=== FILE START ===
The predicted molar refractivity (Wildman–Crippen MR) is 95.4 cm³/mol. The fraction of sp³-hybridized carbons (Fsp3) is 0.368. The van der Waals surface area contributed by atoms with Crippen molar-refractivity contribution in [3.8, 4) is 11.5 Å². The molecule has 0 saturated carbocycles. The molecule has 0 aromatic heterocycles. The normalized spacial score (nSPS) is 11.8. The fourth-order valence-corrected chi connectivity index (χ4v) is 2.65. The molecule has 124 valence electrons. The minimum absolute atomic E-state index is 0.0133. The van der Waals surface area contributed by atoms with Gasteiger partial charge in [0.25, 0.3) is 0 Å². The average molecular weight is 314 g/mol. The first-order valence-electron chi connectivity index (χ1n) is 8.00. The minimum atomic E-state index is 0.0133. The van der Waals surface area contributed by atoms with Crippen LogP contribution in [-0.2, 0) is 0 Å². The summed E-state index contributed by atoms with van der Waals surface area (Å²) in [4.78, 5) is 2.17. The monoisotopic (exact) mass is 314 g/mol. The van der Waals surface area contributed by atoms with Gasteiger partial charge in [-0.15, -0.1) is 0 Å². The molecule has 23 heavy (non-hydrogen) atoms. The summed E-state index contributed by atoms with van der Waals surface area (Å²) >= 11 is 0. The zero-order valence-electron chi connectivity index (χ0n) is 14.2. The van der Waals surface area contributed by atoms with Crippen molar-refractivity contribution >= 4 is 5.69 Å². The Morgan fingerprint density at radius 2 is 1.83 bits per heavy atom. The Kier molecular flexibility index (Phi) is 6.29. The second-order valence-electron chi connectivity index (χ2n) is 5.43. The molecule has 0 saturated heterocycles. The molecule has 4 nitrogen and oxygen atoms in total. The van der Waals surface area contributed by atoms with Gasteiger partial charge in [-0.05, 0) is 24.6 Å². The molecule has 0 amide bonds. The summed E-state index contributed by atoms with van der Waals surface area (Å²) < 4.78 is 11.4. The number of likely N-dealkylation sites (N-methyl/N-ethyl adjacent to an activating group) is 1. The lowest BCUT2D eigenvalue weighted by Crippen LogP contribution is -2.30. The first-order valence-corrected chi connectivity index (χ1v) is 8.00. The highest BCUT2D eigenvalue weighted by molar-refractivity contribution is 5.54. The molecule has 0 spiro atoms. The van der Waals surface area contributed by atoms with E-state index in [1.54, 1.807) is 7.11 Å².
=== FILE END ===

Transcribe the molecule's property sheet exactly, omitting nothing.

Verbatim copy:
The predicted molar refractivity (Wildman–Crippen MR) is 95.4 cm³/mol. The fraction of sp³-hybridized carbons (Fsp3) is 0.368. The van der Waals surface area contributed by atoms with Crippen molar-refractivity contribution in [3.8, 4) is 11.5 Å². The molecule has 0 saturated carbocycles. The molecule has 0 aromatic heterocycles. The normalized spacial score (nSPS) is 11.8. The fourth-order valence-corrected chi connectivity index (χ4v) is 2.65. The molecule has 124 valence electrons. The minimum absolute atomic E-state index is 0.0133. The van der Waals surface area contributed by atoms with Gasteiger partial charge in [0.25, 0.3) is 0 Å². The average molecular weight is 314 g/mol. The first-order valence-electron chi connectivity index (χ1n) is 8.00. The minimum atomic E-state index is 0.0133. The van der Waals surface area contributed by atoms with Crippen LogP contribution in [-0.2, 0) is 0 Å². The summed E-state index contributed by atoms with van der Waals surface area (Å²) in [4.78, 5) is 2.17. The monoisotopic (exact) mass is 314 g/mol. The van der Waals surface area contributed by atoms with Gasteiger partial charge in [-0.15, -0.1) is 0 Å². The molecule has 23 heavy (non-hydrogen) atoms. The summed E-state index contributed by atoms with van der Waals surface area (Å²) >= 11 is 0. The zero-order valence-electron chi connectivity index (χ0n) is 14.2. The van der Waals surface area contributed by atoms with Crippen molar-refractivity contribution >= 4 is 5.69 Å². The Morgan fingerprint density at radius 2 is 1.83 bits per heavy atom. The Kier molecular flexibility index (Phi) is 6.29. The second-order valence-electron chi connectivity index (χ2n) is 5.43. The molecule has 0 saturated heterocycles. The molecule has 4 nitrogen and oxygen atoms in total. The van der Waals surface area contributed by atoms with Gasteiger partial charge in [-0.05, 0) is 24.6 Å². The molecule has 0 amide bonds. The summed E-state index contributed by atoms with van der Waals surface area (Å²) < 4.78 is 11.4. The number of likely N-dealkylation sites (N-methyl/N-ethyl adjacent to an activating group) is 1. The lowest BCUT2D eigenvalue weighted by Crippen LogP contribution is -2.30. The first-order valence-corrected chi connectivity index (χ1v) is 8.00. The highest BCUT2D eigenvalue weighted by molar-refractivity contribution is 5.54. The molecule has 0 spiro atoms. The van der Waals surface area contributed by atoms with E-state index in [1.54, 1.807) is 7.11 Å².